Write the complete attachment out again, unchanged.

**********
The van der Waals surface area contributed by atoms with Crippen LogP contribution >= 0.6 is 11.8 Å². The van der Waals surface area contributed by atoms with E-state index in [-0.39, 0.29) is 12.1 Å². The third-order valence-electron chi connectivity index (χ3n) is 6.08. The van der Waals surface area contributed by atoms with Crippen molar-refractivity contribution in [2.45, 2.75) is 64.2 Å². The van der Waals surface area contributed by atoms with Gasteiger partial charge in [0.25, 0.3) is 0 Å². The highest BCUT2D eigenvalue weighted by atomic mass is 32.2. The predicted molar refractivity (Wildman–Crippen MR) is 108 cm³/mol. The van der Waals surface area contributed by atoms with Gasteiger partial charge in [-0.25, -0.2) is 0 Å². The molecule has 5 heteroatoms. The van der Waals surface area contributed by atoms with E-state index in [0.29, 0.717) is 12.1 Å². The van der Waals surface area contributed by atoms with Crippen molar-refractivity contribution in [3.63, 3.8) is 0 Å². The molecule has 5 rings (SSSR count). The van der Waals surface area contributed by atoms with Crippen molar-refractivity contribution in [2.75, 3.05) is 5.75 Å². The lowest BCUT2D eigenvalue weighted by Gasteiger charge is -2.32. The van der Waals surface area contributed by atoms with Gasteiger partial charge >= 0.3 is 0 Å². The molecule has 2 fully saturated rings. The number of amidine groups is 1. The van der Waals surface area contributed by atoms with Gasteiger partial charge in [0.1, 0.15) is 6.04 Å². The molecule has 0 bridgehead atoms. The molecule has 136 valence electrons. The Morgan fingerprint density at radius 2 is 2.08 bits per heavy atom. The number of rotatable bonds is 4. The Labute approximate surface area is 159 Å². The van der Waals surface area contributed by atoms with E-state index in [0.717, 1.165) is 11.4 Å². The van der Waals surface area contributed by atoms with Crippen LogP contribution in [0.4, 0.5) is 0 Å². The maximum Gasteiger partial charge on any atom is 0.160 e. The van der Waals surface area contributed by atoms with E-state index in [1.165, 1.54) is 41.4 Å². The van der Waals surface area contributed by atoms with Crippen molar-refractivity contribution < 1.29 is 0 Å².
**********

The van der Waals surface area contributed by atoms with Crippen LogP contribution >= 0.6 is 11.8 Å². The van der Waals surface area contributed by atoms with E-state index in [-0.39, 0.29) is 12.1 Å². The third-order valence-electron chi connectivity index (χ3n) is 6.08. The van der Waals surface area contributed by atoms with Crippen molar-refractivity contribution in [2.45, 2.75) is 64.2 Å². The van der Waals surface area contributed by atoms with Gasteiger partial charge in [0.25, 0.3) is 0 Å². The highest BCUT2D eigenvalue weighted by atomic mass is 32.2. The predicted molar refractivity (Wildman–Crippen MR) is 108 cm³/mol. The van der Waals surface area contributed by atoms with Gasteiger partial charge in [-0.25, -0.2) is 0 Å². The molecule has 5 heteroatoms. The van der Waals surface area contributed by atoms with E-state index in [0.29, 0.717) is 12.1 Å². The van der Waals surface area contributed by atoms with Crippen molar-refractivity contribution in [3.63, 3.8) is 0 Å². The molecule has 5 rings (SSSR count). The van der Waals surface area contributed by atoms with Crippen molar-refractivity contribution in [2.75, 3.05) is 5.75 Å². The lowest BCUT2D eigenvalue weighted by Gasteiger charge is -2.32. The van der Waals surface area contributed by atoms with Gasteiger partial charge >= 0.3 is 0 Å². The molecule has 2 fully saturated rings. The number of amidine groups is 1. The van der Waals surface area contributed by atoms with Gasteiger partial charge in [0.1, 0.15) is 6.04 Å². The molecule has 0 bridgehead atoms. The molecule has 136 valence electrons. The Morgan fingerprint density at radius 2 is 2.08 bits per heavy atom. The number of rotatable bonds is 4. The Labute approximate surface area is 159 Å². The van der Waals surface area contributed by atoms with E-state index in [0.717, 1.165) is 11.4 Å². The van der Waals surface area contributed by atoms with Crippen LogP contribution in [0.4, 0.5) is 0 Å². The maximum Gasteiger partial charge on any atom is 0.160 e. The van der Waals surface area contributed by atoms with E-state index in [1.165, 1.54) is 41.4 Å². The van der Waals surface area contributed by atoms with Crippen molar-refractivity contribution < 1.29 is 0 Å².